Abstract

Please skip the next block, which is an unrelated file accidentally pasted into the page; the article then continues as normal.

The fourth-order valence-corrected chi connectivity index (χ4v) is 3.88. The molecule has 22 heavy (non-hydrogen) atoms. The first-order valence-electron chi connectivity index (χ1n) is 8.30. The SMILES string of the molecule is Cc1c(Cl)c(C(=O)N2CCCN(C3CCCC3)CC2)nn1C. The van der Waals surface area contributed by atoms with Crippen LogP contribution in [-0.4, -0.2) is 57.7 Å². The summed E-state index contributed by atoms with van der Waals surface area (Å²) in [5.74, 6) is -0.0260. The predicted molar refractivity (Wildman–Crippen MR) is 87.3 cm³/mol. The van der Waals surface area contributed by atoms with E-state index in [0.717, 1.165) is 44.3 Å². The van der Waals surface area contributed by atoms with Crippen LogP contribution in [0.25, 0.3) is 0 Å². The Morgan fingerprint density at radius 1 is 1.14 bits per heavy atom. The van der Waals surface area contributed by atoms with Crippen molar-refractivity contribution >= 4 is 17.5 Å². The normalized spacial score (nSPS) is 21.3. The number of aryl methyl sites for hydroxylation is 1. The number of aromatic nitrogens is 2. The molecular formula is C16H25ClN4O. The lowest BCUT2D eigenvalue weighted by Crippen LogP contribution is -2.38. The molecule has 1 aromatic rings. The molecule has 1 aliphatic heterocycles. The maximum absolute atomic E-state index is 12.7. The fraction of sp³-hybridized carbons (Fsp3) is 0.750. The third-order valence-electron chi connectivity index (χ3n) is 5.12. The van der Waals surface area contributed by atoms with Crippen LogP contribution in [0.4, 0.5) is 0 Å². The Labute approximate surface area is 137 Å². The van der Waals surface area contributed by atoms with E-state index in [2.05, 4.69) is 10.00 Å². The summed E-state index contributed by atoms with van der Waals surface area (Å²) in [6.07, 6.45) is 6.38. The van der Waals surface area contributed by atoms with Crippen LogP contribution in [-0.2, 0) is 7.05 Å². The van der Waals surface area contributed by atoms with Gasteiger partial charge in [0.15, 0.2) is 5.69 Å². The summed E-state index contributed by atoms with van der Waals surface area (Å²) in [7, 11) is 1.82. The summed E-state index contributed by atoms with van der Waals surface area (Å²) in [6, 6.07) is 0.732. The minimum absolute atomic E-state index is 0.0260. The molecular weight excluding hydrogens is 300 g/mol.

The timing of mineralization at the Hemlo gold deposit has long been a controversial issue. We present arguments that use partial melting of the ore assemblage to explain the mechanism of ore mobilization and resolve problems with the model of premetamorphic mineralization. The results have implications for mine exploitation and exploration strategies. We show that the ore mineral assemblage underwent partial melting during middle-amphibolite facies metamorphism (600°–650°C, 6–7 kbars), primarily through breakdown of stibnite and arsenopyrite in a high-ƒS2 environment. Concurrent deformation led to segregation of the resulting Sb- and As-rich sulfosalt melt. Interaction between this melt and a range of unmelted sulfides led to further melting and incorporation of other elements into the melt. The gold-bearing melt was mobilized from compressional high-strain sites into dilational domains such as boudin necks and extensional fractures developed in competent lithologies. Ore minerals that did not melt significantly (pyrite, molybdenite, pyrrhotite, and sphalerite) were not extensively mobilized and largely remained within high-strain compressional domains. This segregation of melt from residue thus resulted in the observed heterogeneous distribution of ore minerals within the deposit. Crystallization of the sulfosalt melt produced a diverse suite of ore minerals, dominated by stibnite and realgar and containing an array of rare sulfosalts, native elements, intermetallic compounds, and tellurides. Some sulfosalt melt persisted to low temperature (<300°C), allowing continued small-scale, localized mobilization during late deformation. Although gold occurs at moderate concentrations within the compressional high-strain domains, it is particularly concentrated in the dilational domains, a consequence of its mobilization within a sulfosalt melt. Our model of partial melting of the ore mineral assemblage with consequent mobilization explains how ore minerals that are unstable even at greenschist facies conditions came to be hosted in structures that formed at or near the peak of amphibolite facies metamorphism.

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